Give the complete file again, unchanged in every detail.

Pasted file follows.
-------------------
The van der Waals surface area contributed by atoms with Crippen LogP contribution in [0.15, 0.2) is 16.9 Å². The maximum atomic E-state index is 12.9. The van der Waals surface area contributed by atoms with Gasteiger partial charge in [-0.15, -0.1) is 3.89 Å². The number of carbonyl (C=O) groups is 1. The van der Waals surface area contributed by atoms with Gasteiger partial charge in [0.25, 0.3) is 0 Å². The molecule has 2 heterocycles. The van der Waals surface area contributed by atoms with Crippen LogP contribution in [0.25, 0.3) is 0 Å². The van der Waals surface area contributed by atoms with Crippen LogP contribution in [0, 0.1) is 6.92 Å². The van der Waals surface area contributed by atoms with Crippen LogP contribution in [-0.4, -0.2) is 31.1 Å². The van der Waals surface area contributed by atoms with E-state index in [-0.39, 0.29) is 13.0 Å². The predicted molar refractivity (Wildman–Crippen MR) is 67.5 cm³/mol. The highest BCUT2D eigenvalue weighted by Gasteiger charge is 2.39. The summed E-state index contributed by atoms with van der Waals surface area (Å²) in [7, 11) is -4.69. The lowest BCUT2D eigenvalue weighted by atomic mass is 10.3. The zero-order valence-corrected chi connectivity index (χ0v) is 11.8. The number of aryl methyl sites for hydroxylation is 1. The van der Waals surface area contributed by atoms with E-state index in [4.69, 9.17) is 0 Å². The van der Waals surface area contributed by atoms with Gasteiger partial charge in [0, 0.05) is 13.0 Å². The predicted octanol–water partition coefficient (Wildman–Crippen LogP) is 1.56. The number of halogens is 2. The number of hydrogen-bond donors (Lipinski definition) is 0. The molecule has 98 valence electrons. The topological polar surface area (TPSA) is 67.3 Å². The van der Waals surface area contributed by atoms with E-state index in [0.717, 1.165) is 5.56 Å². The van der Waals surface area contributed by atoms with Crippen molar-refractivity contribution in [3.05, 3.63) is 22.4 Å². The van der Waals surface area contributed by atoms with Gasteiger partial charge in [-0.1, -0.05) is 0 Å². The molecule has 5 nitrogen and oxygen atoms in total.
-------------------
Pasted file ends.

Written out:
The van der Waals surface area contributed by atoms with Crippen LogP contribution in [0.15, 0.2) is 16.9 Å². The maximum atomic E-state index is 12.9. The van der Waals surface area contributed by atoms with Gasteiger partial charge in [-0.15, -0.1) is 3.89 Å². The number of carbonyl (C=O) groups is 1. The van der Waals surface area contributed by atoms with Gasteiger partial charge in [0.25, 0.3) is 0 Å². The molecule has 2 heterocycles. The van der Waals surface area contributed by atoms with Crippen LogP contribution in [0.25, 0.3) is 0 Å². The van der Waals surface area contributed by atoms with Crippen LogP contribution in [0, 0.1) is 6.92 Å². The van der Waals surface area contributed by atoms with Crippen LogP contribution in [-0.4, -0.2) is 31.1 Å². The van der Waals surface area contributed by atoms with E-state index in [-0.39, 0.29) is 13.0 Å². The predicted molar refractivity (Wildman–Crippen MR) is 67.5 cm³/mol. The highest BCUT2D eigenvalue weighted by Gasteiger charge is 2.39. The summed E-state index contributed by atoms with van der Waals surface area (Å²) in [7, 11) is -4.69. The lowest BCUT2D eigenvalue weighted by atomic mass is 10.3. The zero-order valence-corrected chi connectivity index (χ0v) is 11.8. The number of aryl methyl sites for hydroxylation is 1. The van der Waals surface area contributed by atoms with E-state index in [4.69, 9.17) is 0 Å². The van der Waals surface area contributed by atoms with Gasteiger partial charge in [0, 0.05) is 13.0 Å². The predicted octanol–water partition coefficient (Wildman–Crippen LogP) is 1.56. The number of halogens is 2. The number of hydrogen-bond donors (Lipinski definition) is 0. The molecule has 98 valence electrons. The topological polar surface area (TPSA) is 67.3 Å². The van der Waals surface area contributed by atoms with E-state index in [0.717, 1.165) is 5.56 Å². The van der Waals surface area contributed by atoms with Crippen molar-refractivity contribution in [3.05, 3.63) is 22.4 Å². The van der Waals surface area contributed by atoms with Gasteiger partial charge in [-0.1, -0.05) is 0 Å². The molecule has 5 nitrogen and oxygen atoms in total.